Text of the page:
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Wednesday, January 7, 2015

Stephan Luchian

Albastrele, ca. 1910, Stephan Luchian             

Luchian--a House Painter, ca. 1890s.
(His first painting was of a house.)
There's an old saying, "A man's gotta do what a man's gotta do." The same applies to artists (regardless of gender). When the drive to create, the drive to paint, the drive merely to survive, is so overwhelming, then an artist has to do what an artist has to do. Normally I begin talking about an artist starting with his or her birth, education, influences, career, etc. In dealing with the Romanian painter, Stephan Lucian it seems best to work in reverse. Stephan Luchian died in 1917, suffering from multiple sclerosis (MS). For those who don't recall, MS is an inflammation and scaring causing damage to the spinal cord, which disrupts the ability of the nervous system to communicate. The symptoms are wide ranging including various physical, mental, and psychiatric problems. New symptoms occur in isolation. Others buildup over time. Between attacks, they may even disappear completely. However, permanent neurological problems eventually occur as the disease advances. It's incurable, even today. Death occurs within a few years after the first diagnosis. Stephan Lucian was first diagnosed in 1909.
The Last Autumn Ride, 1892, Stephan Luchian
Portrait of a Woman, 1901,
Stephan Luchian
For a struggling young artist of forty-one at the time, the diagnosis and prognosis were a devastating jolt. Lucian suddenly became paralyzed, though he had exhibited various symptoms of the disease for some ten years before. Although Stephan Luchian inherited a modest fortune with the death of his father, a Romanian military officer in 1877, the sum quickly dissipated. It purchased for him a first-rate, French art education under the tutelage of no less than William-Adolphe Bouguereau. It did not, however, guarantee him success as an artist. He spent most of his life living in poverty. His works bore little resemblance to that of the Academic Bouguereau at the Academie Julien. But there he was able to meet and rub shoulders with artists such as Manet and Degas, both of whom proved to be a strong influence in his work as seen in his The Last Autumn Ride (above), dating from 1892.
Interior (Lorica), 1913, Stephan Luchian, his last painting, the love of his life.
Hair Washing, 1911-12, Stephan Luchian
In 1898, Stephan Luchian met, and planned to marry a fellow student, Cecilia Vasilescu (above), whom he began teaching to paint. Unfortunately, it was about this same time that his first symptoms of MS began to occur. The wedding was put off. In fact, it never happened, though Cecilia remained with him, caring for him the rest of his life. Despite the debilitative effects of MS, Luchian remained quite active, not just in painting, but organizing and entering a number of national and international competitive exhibitions, often winning prizes and critical acclaim...but few sales. He readily embraced the newest styles and trends of the time, Art Nouveau, Jugendstil and Symbolism, becoming a leader in various art movements both at home in Romania and in Paris.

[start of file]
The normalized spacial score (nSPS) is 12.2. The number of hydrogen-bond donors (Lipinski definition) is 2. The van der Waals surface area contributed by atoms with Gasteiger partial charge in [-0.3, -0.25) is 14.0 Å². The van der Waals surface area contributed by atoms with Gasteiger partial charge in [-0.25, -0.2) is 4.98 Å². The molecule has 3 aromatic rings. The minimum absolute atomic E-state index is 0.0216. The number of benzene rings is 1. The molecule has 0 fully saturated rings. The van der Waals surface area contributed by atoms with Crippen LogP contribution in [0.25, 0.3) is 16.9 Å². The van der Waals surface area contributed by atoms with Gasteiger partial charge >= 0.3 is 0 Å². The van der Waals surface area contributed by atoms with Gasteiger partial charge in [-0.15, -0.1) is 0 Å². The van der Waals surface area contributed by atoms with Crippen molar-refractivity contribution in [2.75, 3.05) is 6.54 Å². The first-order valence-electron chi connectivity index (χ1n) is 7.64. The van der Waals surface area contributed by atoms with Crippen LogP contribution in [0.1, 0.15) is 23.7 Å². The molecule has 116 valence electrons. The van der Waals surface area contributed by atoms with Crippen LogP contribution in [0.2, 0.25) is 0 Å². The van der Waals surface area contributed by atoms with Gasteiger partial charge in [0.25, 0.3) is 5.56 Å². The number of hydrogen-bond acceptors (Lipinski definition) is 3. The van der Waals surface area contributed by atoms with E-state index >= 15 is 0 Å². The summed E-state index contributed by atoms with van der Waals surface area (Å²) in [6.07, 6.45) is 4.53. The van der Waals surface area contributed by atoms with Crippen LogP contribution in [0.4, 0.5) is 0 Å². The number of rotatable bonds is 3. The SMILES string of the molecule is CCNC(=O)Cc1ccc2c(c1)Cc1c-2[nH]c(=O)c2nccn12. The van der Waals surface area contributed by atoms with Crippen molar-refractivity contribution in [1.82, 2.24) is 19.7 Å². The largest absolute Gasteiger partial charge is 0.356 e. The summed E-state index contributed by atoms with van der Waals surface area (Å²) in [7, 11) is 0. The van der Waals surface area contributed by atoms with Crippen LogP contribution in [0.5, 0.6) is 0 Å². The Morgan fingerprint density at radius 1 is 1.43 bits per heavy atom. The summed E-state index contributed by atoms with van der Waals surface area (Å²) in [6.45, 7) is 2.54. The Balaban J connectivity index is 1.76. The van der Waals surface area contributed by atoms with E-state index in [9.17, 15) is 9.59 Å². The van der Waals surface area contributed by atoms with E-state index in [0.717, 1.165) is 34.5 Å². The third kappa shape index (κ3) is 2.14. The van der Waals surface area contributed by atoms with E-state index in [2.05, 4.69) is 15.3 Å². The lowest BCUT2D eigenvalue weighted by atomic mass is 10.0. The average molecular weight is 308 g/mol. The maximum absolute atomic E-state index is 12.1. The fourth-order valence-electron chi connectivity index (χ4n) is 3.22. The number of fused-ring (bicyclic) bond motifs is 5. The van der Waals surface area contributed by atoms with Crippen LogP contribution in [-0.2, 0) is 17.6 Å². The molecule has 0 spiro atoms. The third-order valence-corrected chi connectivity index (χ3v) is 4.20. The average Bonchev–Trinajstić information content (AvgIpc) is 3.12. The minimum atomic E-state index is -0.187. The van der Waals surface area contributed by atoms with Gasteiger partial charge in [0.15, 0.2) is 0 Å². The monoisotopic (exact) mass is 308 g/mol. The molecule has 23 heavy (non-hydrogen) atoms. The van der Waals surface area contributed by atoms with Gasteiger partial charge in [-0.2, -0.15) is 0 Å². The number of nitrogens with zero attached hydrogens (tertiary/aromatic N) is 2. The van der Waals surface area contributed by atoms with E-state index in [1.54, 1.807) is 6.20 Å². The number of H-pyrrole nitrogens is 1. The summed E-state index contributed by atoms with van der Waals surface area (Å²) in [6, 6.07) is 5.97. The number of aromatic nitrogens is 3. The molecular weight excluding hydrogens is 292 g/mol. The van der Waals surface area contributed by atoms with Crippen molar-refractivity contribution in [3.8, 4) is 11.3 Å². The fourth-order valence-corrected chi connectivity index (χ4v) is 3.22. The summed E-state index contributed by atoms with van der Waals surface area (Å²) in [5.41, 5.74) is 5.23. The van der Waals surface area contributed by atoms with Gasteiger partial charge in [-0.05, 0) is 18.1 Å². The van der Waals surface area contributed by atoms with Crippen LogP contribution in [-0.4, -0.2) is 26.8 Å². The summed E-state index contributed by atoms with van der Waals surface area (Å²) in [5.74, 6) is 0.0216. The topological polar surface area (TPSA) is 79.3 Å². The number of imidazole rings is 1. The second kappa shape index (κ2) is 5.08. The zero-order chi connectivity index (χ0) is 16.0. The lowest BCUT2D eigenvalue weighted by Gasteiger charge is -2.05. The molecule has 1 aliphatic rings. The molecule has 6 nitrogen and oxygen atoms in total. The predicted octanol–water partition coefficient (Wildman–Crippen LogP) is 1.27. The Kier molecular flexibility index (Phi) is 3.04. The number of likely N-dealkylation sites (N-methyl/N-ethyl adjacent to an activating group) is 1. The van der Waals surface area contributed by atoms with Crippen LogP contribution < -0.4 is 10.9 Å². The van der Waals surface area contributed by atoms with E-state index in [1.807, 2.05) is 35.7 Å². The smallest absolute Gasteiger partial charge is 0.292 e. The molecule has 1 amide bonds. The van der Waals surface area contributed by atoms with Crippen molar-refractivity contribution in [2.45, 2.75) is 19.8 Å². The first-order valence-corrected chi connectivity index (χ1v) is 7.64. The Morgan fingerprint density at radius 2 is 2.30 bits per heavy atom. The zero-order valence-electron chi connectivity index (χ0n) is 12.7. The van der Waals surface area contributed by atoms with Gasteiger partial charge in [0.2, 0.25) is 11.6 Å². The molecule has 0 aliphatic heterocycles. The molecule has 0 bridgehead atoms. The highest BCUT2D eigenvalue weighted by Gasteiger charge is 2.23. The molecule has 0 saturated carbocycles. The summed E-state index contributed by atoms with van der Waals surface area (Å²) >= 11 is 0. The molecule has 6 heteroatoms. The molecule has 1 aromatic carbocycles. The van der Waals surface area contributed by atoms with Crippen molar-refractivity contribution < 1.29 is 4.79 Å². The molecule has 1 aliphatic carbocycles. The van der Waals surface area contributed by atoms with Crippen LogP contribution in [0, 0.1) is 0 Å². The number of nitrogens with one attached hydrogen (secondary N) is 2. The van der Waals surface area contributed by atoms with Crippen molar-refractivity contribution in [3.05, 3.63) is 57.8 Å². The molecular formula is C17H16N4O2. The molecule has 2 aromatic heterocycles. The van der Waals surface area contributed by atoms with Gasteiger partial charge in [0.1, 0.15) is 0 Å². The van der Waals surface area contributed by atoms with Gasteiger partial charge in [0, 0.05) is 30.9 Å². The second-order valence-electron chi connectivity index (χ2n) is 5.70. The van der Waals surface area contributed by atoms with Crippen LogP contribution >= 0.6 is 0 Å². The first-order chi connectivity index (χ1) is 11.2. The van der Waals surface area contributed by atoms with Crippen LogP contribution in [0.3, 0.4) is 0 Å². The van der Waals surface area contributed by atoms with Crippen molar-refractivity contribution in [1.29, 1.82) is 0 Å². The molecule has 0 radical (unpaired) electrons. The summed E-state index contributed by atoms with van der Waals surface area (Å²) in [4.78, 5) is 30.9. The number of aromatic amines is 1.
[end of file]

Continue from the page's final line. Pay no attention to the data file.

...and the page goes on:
The Well on Clucerului Street, 1902-04, Stefan Luchian_
The Head of a Child, Stephan Luchian
As an Impressionist, Luchian painted landscapes. But landscapes seldom brought good prices even as they began gaining acceptance in various art circles during the waning years of the 1800s. His movement toward Symbolism in painting got him some acceptance among his fellow artists but little else. He also painted genre (above, left) and a few excellent expressionistic portraits (right, and below, left). But, in the end, it was his disease which dominated his painting style as he came to the point of no longer being able to hold a brush. Yet he painted on, the brush tied to his fingers with string. Moreover, it was during these difficult early years of the 20th-century, the late years of his life, that his work began to gain recognition and bring decent prices. As was the case with other dying artists of his time, Luchian was forced to turn his attention to floral paintings (top and below). It's a strange irony that these are among the best work he ever did.

The Chrysanthemums, (After 1910), Stephan Luchian

A head of the Old,
Stephan Luchian
As his multiple sclerosis became known, rumors spread that Luchian had hired another artist to paint using his name. A scandal ensued. The cops came, arresting the invalid painter, charging him with fraud. Other than friend and critic, Tudor Arghezi, few others came to his defense. To add insult to injury, apparently, Luchian was forced to demonstrate before the authorities that he could still handle a brush (though awkwardly). The charges were dropped. Stephan Lucian painted up until the last three or four years of his life. Born in 1868, he was forty-nine when he died.

The Laundress, Stephan Luchian

The Old Man (Nicolae, the Fiddler), 1906, Stephan Luchian.
Telltale signs of the MS are already evident some eleven years before his death.


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